Power: Customers in Dawaki—Abuja heave relief sigh as AEDC begins gradual restoration of supply
Power consumers in Dawaki area of Abuja are heaving sigh of relief as the Abuja Electricity Distribution Company (AEDC) has gradually commenced restoration of power supply in the axis.
Recall that News Band reported on May 31 that AEDC customers living in Dawaki decried the deplorable power supply available in the area at that moment.
The residents, during their well-being meeting held recently, lamented amongst other things, near nonexistence of power supply, generators replacing AEDC as the primary source of electricity while AEDC beomes alternative source of electricity, fluctuating power voltage if and when there is power supply, damages to appliances as a result of power fluctuation, very high cost of alternative power supply as diesel sells at N760 per liter, loss of perishable food as a result of lack of electricity, et al.
The residents noted that neighboring districts such as Gwarinpa, Katamkpe Extension and other parts of Dutse have constant supply of electricity while Dawaki remained in perpetual darkness.
They embarked on massive action against AEDC until prompt and remedial action is initiated, saying they were exploring the grounds and cost of possible legal action against those depriving the area of electricity.
After much horse trading, the electricity distribution company has begun concrete moves to alleviate the woes of Dawaki residents.
A meeting was held with 11 representatives from Dawaki and 6 from AEDC including the Regional Manager and the Dawaki Divisional Police Officer (DPO).
At the meeting, the locals raised some major Issues/questions such as why Dawaki power source was migrated from Katampe to Kubwa.
While the Regional Manager confirmed that Dawaki was migrated from Katampe to Kubwa, Engr. Josiah Ahueyi, the Head of Technical Services, countered the position and stated that Dawaki was never connected to Katampe.
This conflict in position between the Regional Manager and his subordinate created a discord among all parties present but at the end, he posited that, irrespective of whether we were initially connected to Katampe or not, the goal is to find a solution to the present light situation.
They queried AEDC’s plan for the region as it relates to the short term solution as well as the permanent solution.
They also demanded to know the parameters used in the allocation of power and the completion time for the installation of a substation.
Sensing the agitation of the residents during the meeting, AEDC made the following salient points and pledges:
1. That Dawaki was migrated to Kubwa about 3/2 years ago and the reason was to balance the power load across the board.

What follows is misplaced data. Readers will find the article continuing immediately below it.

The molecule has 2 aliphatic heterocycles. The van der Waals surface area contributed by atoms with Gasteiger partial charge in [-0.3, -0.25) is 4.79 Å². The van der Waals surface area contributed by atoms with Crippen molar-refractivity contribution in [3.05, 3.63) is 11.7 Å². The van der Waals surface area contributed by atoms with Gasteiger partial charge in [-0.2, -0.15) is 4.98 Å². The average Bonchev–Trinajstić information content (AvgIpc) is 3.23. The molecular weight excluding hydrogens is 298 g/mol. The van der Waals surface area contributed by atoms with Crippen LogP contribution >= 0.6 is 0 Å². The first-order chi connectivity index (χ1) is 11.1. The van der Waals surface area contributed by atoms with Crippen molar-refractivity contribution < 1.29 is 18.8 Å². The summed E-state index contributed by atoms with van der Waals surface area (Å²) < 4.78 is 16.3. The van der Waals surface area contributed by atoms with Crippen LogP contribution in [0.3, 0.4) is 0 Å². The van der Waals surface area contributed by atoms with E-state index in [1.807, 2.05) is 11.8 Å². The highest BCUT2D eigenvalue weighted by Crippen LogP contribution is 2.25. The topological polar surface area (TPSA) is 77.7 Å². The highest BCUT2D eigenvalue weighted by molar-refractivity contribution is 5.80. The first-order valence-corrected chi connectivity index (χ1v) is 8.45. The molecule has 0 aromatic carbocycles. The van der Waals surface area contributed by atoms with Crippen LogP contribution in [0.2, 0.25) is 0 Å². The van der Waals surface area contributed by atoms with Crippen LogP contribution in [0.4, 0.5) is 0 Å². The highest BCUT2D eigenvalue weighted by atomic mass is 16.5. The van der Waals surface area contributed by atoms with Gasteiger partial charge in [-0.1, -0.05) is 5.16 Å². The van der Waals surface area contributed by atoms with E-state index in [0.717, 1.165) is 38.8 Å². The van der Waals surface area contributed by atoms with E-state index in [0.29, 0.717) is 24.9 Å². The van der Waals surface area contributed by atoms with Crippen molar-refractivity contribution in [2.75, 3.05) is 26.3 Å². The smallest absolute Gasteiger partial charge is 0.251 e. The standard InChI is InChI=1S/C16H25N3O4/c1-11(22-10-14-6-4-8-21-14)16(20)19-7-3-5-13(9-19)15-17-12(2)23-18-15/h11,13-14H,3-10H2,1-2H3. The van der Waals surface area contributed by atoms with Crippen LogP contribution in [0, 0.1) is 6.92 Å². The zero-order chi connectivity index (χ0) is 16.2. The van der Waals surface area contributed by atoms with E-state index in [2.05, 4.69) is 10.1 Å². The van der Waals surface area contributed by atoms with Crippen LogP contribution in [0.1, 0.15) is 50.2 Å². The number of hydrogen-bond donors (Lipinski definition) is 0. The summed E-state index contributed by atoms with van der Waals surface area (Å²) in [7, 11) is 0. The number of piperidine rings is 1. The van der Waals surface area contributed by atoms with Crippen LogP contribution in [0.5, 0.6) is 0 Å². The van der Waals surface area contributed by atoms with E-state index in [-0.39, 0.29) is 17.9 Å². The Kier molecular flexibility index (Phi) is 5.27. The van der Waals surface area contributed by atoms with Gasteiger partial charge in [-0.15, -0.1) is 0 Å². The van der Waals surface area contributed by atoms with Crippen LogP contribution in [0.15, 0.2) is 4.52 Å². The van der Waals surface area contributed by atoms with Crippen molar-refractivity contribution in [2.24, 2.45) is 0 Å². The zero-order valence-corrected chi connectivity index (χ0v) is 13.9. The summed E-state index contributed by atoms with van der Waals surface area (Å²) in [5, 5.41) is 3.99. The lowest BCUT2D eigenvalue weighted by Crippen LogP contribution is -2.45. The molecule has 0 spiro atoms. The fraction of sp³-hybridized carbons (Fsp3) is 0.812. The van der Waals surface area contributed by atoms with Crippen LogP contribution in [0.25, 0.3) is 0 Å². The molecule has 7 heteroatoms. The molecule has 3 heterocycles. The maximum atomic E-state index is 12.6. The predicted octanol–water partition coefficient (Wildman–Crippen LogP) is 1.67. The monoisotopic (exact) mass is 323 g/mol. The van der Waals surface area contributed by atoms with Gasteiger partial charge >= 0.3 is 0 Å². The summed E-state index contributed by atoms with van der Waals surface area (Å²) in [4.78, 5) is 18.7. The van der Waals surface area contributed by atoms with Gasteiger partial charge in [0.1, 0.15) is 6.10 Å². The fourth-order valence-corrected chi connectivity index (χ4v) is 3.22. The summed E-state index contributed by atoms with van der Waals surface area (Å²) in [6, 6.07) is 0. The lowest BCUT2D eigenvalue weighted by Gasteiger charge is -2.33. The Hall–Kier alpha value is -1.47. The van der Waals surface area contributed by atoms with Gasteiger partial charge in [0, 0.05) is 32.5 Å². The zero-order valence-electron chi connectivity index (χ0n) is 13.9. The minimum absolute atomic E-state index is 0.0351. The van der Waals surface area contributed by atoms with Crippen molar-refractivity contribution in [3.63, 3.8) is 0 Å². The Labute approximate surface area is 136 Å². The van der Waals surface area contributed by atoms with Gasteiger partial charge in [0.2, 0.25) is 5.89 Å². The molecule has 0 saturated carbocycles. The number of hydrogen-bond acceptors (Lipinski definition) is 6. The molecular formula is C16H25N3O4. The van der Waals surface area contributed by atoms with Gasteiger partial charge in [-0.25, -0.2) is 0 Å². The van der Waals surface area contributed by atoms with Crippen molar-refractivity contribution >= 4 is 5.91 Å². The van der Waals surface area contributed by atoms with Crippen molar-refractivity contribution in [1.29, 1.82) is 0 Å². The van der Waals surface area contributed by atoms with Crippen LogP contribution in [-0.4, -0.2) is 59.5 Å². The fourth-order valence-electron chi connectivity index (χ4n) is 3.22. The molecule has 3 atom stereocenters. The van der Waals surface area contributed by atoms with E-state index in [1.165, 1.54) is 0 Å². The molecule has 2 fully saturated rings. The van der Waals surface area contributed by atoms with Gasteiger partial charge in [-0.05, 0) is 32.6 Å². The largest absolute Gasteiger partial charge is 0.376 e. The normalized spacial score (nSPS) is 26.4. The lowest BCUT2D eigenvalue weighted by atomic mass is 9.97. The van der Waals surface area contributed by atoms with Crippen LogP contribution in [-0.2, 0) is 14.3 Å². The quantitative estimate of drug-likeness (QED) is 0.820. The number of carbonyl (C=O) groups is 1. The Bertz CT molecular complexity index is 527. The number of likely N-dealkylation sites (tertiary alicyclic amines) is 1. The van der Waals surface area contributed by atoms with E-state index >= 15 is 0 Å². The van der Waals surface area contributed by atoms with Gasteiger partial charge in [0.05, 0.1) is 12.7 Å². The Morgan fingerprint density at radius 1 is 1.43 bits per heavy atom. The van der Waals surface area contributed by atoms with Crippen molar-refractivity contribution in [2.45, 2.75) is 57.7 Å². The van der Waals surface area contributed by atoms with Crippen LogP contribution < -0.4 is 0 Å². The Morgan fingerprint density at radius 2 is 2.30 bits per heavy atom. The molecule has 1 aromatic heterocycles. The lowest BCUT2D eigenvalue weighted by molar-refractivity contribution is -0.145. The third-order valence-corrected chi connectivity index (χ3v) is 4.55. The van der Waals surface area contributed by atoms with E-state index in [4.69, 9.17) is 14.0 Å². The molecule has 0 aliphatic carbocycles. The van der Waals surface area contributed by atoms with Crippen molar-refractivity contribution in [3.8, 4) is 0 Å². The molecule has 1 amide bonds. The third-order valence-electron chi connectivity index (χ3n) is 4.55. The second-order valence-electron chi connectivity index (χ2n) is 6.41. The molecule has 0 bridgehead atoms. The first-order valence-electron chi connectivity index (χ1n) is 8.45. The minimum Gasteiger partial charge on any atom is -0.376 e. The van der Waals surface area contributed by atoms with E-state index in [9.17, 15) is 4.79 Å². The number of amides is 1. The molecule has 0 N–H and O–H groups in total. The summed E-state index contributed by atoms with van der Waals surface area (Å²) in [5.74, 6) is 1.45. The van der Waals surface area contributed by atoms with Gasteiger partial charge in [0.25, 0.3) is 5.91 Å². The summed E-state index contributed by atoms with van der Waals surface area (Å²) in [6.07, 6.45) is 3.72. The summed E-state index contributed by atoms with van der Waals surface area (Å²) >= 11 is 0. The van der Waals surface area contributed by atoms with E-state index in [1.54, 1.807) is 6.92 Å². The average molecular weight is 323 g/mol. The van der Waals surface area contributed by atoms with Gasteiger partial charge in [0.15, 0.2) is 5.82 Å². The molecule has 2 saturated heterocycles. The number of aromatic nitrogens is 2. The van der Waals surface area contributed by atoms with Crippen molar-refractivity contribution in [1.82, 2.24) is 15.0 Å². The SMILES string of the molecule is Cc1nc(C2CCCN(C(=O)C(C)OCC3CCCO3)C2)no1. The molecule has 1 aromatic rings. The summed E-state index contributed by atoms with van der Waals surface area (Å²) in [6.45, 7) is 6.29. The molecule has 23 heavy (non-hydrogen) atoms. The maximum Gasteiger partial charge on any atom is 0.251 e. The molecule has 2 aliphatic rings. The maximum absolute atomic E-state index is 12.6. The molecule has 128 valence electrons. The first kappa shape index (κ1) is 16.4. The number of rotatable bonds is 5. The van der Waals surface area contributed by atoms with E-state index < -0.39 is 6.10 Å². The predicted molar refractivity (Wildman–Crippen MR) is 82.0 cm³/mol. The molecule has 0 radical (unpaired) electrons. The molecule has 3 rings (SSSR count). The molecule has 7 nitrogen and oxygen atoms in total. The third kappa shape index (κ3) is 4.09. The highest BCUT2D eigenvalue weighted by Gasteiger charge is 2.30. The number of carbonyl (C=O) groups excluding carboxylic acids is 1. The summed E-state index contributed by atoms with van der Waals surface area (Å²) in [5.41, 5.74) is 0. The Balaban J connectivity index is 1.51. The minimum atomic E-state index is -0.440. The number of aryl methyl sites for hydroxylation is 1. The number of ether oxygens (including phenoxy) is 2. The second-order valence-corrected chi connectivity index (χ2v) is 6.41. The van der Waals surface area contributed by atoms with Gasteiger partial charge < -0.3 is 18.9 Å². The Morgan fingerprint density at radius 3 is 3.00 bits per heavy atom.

He, however, explained that the power situation in Dawaki is not because of the migration but the increase in Dawaki load.
According to him, at the time Dawaki was moved to Kubwa, the load was low so Kubwa feeder could accommodate it but the load has since increased coupled with the fact that water board also uses the same feeder as Dawaki.
He regretted that AEDC is no longer in control of restoring feeder as It is now the sole responsibility of Transmission Companies (TCN).
2. AEDC plan for Dawaki and the parameter for power allocation:
The Regional Manager explained that it is difficult for them to give a laid out plan because of the instability in power allocation of which they have no control over as they can only work with what is allocated to them per time.
3. Completion time for the substation:
AEDC assured that they will continue to liaise with management and all other regulatory bodies to facilitate the quick completion of the project. In other words, no timeline!
4. Request to be moved back to Katampe:
The Regional Manager proffered the following possible solutions:
A) Dawaki community will be moved to Life Camp if there is allowance, make adjustment and create available space within the feeders around Katempe/Life Camp to that effect, but if not,
B) They will reduce the load on Dawaki. He assured that whichever method is applied, the area will see improved supply.
The Dawaki representatives insisted that the only logical step to provide a lasting solution to the problem at hand is for Dawaki community to be migrated to Katampe, saying ‘they don’t want Kubwa feeder, reduced load or not’.
They maintained that AEDC will return Dawaki back to the good old place and days where it was having almost steady supply.
Although the issue is far from being resolved permanently, the residents heaved a sigh of relief as power supply has increased gradually by significant hours since the last meeting.